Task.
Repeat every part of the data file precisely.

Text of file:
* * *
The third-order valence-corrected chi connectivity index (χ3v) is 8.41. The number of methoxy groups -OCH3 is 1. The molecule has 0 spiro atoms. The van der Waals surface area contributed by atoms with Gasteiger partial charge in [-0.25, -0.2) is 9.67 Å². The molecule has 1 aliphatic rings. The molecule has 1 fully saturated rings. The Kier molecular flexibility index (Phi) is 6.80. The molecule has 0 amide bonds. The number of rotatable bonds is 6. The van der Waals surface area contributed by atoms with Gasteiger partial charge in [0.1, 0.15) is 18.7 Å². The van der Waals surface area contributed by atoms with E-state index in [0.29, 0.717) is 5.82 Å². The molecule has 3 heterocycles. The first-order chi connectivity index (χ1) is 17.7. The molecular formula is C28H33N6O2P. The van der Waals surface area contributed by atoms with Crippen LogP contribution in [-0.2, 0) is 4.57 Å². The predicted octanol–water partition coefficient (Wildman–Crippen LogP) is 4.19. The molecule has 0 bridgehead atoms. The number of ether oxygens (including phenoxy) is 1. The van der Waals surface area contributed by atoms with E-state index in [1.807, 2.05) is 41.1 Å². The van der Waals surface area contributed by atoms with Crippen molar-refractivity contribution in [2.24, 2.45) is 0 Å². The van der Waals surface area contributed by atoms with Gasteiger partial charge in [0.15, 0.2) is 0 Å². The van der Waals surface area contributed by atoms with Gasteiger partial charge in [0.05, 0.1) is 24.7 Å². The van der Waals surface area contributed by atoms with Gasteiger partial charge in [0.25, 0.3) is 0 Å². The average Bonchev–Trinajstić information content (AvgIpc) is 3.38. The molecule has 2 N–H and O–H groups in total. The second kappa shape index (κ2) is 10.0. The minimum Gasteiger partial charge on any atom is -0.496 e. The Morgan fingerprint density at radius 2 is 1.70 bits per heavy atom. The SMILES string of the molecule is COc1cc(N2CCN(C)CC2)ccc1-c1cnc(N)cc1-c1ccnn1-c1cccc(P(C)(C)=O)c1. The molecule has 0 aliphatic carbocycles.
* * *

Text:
The third-order valence-corrected chi connectivity index (χ3v) is 8.41. The number of methoxy groups -OCH3 is 1. The molecule has 0 spiro atoms. The van der Waals surface area contributed by atoms with Gasteiger partial charge in [-0.25, -0.2) is 9.67 Å². The molecule has 1 aliphatic rings. The molecule has 1 fully saturated rings. The Kier molecular flexibility index (Phi) is 6.80. The molecule has 0 amide bonds. The number of rotatable bonds is 6. The van der Waals surface area contributed by atoms with Gasteiger partial charge in [0.1, 0.15) is 18.7 Å². The van der Waals surface area contributed by atoms with E-state index in [0.29, 0.717) is 5.82 Å². The molecule has 3 heterocycles. The first-order chi connectivity index (χ1) is 17.7. The molecular formula is C28H33N6O2P. The van der Waals surface area contributed by atoms with Crippen LogP contribution in [-0.2, 0) is 4.57 Å². The predicted octanol–water partition coefficient (Wildman–Crippen LogP) is 4.19. The molecule has 0 bridgehead atoms. The number of ether oxygens (including phenoxy) is 1. The van der Waals surface area contributed by atoms with E-state index in [1.807, 2.05) is 41.1 Å². The van der Waals surface area contributed by atoms with Crippen molar-refractivity contribution in [2.24, 2.45) is 0 Å². The van der Waals surface area contributed by atoms with Gasteiger partial charge in [0.15, 0.2) is 0 Å². The van der Waals surface area contributed by atoms with Gasteiger partial charge in [0.05, 0.1) is 24.7 Å². The van der Waals surface area contributed by atoms with Gasteiger partial charge in [0.25, 0.3) is 0 Å². The average Bonchev–Trinajstić information content (AvgIpc) is 3.38. The molecule has 2 N–H and O–H groups in total. The second kappa shape index (κ2) is 10.0. The minimum Gasteiger partial charge on any atom is -0.496 e. The Morgan fingerprint density at radius 2 is 1.70 bits per heavy atom. The SMILES string of the molecule is COc1cc(N2CCN(C)CC2)ccc1-c1cnc(N)cc1-c1ccnn1-c1cccc(P(C)(C)=O)c1. The molecule has 0 aliphatic carbocycles.